Dr. William “Ed” Kois, the whistleblower who led the charge exposing substandard care at New Hampshire’s veterans medical center in Manchester, was remembered Wednesday by colleagues, friends, and federal officials for being a tireless “advocate of change.”
Kois, 62, died Tuesday night in a single-car crash on Interstate 95 in Hampton.
Kois, who lived in Newburyport, Mass., was the lead whistleblower behind a report of conditions at the Manchester VA Medical Center that led to the removal of two top administrators in 2017.
State police say Kois was traveling southbound in a 2013 Porsche Cayenne when the car went off the roadway just before the Taylor River and continued onto the grassy median near the Hampton Falls town line just before 4:30 p.m. According to police, the car traveled another 40 yards in the median before it hit a metal guardrail.
Kois was transported to Portsmouth Regional Hospital, where he was pronounced dead. State police believe Kois may have suffered a medical issue prior to the crash.
Manchester VA Director Al Montoya issued a statement on the center’s Facebook page praising Kois’ dedication to his patients.
“Dr. Kois was a key member of the Manchester VAMC family, and his dedication to the patients was an integral part of our success,” said Montoya in a statement. “Dr. Kois improved care for veterans through his advocacy, collaboration and innovation. He was incredibly passionate about the care he provided to our Nation’s heroes and he will truly be missed. Our thoughts are with Dr. Kois’ family during this difficult time.”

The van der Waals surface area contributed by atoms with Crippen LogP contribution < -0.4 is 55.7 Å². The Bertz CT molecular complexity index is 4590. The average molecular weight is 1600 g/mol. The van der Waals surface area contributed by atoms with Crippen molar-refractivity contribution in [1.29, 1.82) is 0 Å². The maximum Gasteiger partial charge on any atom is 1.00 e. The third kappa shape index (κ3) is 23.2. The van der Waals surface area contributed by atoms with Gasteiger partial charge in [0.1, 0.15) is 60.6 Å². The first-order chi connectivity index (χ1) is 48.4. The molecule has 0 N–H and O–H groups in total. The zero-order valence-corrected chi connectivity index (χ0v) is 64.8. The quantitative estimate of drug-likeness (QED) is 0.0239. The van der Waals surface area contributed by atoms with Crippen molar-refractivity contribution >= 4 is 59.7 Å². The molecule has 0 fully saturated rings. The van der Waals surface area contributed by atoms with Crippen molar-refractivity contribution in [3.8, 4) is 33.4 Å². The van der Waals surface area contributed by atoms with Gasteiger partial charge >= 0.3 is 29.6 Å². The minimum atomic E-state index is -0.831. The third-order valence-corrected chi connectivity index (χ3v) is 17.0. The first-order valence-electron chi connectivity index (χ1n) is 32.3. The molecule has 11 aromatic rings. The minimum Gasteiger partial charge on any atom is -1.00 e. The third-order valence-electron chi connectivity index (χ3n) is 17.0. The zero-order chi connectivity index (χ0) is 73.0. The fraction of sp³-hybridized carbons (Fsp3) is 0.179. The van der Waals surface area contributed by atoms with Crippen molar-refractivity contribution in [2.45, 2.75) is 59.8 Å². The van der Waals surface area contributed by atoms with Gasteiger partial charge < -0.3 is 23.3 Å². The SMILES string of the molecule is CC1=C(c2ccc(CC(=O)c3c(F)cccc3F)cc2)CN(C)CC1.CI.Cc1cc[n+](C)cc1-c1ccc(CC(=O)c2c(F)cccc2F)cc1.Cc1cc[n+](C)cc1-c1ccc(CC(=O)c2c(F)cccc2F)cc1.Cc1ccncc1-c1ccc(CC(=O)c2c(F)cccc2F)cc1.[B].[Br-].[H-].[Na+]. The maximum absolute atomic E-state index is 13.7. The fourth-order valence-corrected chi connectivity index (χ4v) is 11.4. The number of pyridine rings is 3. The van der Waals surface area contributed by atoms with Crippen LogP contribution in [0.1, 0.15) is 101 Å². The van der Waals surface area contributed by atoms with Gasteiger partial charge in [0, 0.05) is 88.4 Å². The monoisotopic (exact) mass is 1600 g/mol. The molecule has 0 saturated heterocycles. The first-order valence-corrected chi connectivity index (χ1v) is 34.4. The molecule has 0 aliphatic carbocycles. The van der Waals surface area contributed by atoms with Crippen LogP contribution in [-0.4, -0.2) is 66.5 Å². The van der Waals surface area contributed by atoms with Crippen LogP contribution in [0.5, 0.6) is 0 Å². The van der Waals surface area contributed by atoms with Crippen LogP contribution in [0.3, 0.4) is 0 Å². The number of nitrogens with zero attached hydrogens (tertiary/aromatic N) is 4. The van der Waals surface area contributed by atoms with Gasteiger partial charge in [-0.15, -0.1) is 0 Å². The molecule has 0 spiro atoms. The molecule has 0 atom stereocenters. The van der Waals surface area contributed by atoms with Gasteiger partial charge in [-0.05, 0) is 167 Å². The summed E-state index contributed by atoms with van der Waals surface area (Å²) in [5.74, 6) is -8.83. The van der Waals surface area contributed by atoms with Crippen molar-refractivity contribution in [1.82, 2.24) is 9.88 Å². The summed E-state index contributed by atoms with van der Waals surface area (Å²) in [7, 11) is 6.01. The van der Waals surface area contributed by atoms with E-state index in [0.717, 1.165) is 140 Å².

Dr. Stewart Levenson, the former director of medicine and an 18-year veteran of the Manchester VA who along with Kois became leaders of the whistleblowers at the Queen City facility, praised Kois as a “wonderful man and a good friend.”
“He wanted to do what was right, regardless of the personal cost,” said Levenson. “That’s why he became a whistleblower. He always put his patients first, was always ready to put others before himself. He always gave of himself. Someone like Bill Kois doesn’t come along every day.”
Kois, who directed the center’s spinal cord program, was one of the first people to draw attention to insufficient care at the Manchester VA Medical Center.
Kois claimed nearly 100 veterans became disabled and paralyzed due to substandard care and neglect at the Manchester VA hospital. Kois said in many cases what became crippling conditions for patients could have been prevented with surgery.
The whistleblowers described a fly-infested operating room, surgical instruments that weren’t always sterilized, and patients whose conditions were ignored or weren’t treated properly.
The Office of the Special Counsel, a federal whistleblower agency, found “substantial likelihood” the allegations were true and ordered an investigation. U.S. Secretary of Veterans Affairs David Shulkin immediately removed two hospital administrators and initiated a “top-to-bottom” review of the facility and the accusations.